The loudest voices
With Siri, Apple AAPL is attempting to conquer the feedback issue by designing a service that comes with a charming personality and a sense of humor. This embodiment of Apple’s voice service makes it recognizable, tangible, and almost human. Conversing with Siri somehow feels less strange than simply talking to a Google GOOG or Microsoft AAPL device, simply because we’re not used to talking to machines. The vision that Apple puts forward for Siri in its ads certainly helps to make talking to your device as if it were a person seem normal, natural, and of course, cool. This is a big contribution for moving voice interaction into the mainstream, but the reality is that Siri still has her shortcomings.
Compare this approach to Google’s. Google is a temple to technology, and their services tend to be utilitarian viruses – reliable, efficient, technically impressive, and able to find their ways into all corners of people’s lives. But they are not fun, quirky, and idiosyncratic – those are not Google traits. Google Voice Search has all the hallmark traits of other Google services. It makes it a great utility for finding things, but the barrier for engagement will still be higher for most people compared with Siri, simply because it’s less human.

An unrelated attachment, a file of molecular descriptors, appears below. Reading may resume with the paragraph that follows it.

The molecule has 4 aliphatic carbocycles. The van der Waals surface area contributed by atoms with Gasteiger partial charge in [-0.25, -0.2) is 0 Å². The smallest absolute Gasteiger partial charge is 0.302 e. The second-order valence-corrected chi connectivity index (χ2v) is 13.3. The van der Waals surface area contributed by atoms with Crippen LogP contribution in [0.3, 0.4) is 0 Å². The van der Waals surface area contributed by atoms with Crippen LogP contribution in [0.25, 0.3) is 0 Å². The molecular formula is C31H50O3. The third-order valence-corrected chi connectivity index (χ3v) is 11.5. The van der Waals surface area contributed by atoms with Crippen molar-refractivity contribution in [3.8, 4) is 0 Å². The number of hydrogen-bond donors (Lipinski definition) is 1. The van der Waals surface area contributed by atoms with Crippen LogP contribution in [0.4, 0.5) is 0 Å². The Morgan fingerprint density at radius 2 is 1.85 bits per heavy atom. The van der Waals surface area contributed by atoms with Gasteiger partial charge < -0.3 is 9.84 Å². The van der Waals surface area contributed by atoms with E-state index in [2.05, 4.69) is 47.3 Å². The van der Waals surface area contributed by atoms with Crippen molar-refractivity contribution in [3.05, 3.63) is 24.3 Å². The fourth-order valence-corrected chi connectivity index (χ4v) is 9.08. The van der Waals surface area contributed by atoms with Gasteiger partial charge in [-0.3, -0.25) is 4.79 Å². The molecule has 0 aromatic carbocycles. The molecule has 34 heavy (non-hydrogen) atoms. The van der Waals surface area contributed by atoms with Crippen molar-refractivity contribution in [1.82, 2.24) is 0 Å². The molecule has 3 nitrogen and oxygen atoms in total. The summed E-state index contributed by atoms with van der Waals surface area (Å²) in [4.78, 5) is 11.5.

There’s another key difference between Siri and Google’s Voice Search. Siri’s promise is to be an “assistant” that helps you get stuff done, not merely a search utility for finding information. This development might in fact come to define a major shift in how technology serves our needs, as the emphasis shifts from finding things to doing things for us. Your partner or best friend tend to help you reach your goals. This human coaching is valued and possible because these people know a lot about you. This knowledge also makes interacting with them pleasurable and rewarding. You don’t have to teach them the basics about your preferences all the time, they simply know. In a similar way, in order to become a valuable companion for you, Siri must have contextual smarts – that’s the really tricky part.
Siri is already deeply embedded in iOS, and with the help of information like device location and calendar appointments she aims to better understand the individual’s intent and personal context.
The next level of intelligence could be derived from the apps that reside on your iOS device. Just the app collection itself can give Siri some useful clues about your interests and habits, but she will become much smarter if she can get access to the data from some of the apps. The Citibank C app might tell her where you tend to spend money and how much, the NFL app will tell her what football team you support, Facebook FB and LinkedIn LNKD could tell her about your friends, job, and colleagues, and Spotify and Netflix NFLX will tell her what music and movies you like. Imagine how much better she could serve you if she knew all this.